But there are significant negatives. First, ironically, the deficit reduction is too little in the long-term and too much in the short-term. One silver lining in the unsightly standoff over the past several months is a consensus that there needs to be $4 trillion in deficit reduction in the next ten years, far more than the $2.4 trillion in this package (even if all goes in accordance with plans, which is often not the case with budget deals). This is the amount in the House Republican-passed budget (the Ryan budget); the abortive deal recently negotiated between President Obama and Speaker of the House Boehner; the President’s deficit reduction commission (Bowles-Simpson); and in the proposals of outside experts like the Alice Rivlin-Pete Domenici budget. Therefore, financial markets and rating agencies may doubt the capacity of our political system to deliver such long-term savings, given the trauma of reaching a much smaller deal. Unless entitlement spending, particularly for health care costs, and an inadequate tax base, with revenues the lowest in 50 years as a percentage of GDP, are tackled, the US cannot deal with its long-term structural problems. We need to stabilize the debt to GDP ratio at today’s levels, and gradually bring them down, as we did in the last three years of the Clinton Administration.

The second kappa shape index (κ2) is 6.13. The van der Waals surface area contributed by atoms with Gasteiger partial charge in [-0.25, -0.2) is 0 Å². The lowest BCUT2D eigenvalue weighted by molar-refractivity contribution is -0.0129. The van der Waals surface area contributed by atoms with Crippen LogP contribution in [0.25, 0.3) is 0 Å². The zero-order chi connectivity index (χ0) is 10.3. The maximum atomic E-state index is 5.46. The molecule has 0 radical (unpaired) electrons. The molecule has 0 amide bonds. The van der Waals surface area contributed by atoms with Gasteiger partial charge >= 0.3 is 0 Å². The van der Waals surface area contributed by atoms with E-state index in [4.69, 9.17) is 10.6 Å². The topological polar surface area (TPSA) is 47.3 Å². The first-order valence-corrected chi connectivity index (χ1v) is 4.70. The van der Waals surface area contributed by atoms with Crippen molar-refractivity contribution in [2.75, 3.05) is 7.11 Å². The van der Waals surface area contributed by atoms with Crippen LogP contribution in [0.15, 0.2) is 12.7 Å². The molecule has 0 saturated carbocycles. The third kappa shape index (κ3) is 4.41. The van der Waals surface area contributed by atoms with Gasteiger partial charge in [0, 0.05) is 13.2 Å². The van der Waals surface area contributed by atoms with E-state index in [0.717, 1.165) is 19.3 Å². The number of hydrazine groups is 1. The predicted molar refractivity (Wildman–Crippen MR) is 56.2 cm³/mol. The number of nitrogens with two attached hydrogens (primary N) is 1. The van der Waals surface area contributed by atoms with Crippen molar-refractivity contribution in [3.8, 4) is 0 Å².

At the same time, with the economy weakening, there is no short-term job stimulus in the package. The White House wisely insisted on putting off the largest amount of the $2.4 trillion in deficit reduction until the out years, when the economy will hopefully be stronger. But now, with $25 billion in cuts coming in 2012 and another $47 billion in 2013, on top of the end of the 2 percent payroll tax and extended unemployment insurance, and the end of the 2009 stimulus program, we are withdrawing federal spending at the wrong time. This will retard growth this year and next. It will especially hurt already reeling state and local governments, who are the main drags on employment, by further reducing federal transfer payments to them.

Even more broadly, we are entering a period of austerity, which will impact on America’s global footprint on an economic, political, defense and foreign policy context. From an economic standpoint, we remain the world’s largest economy; our slow growth and high unemployment (25 million Americans cannot get full time jobs) are a drag on global growth. It is more difficult for our country to take a leadership role in the G7 and G20, when other nations see our economy as weaker than theirs.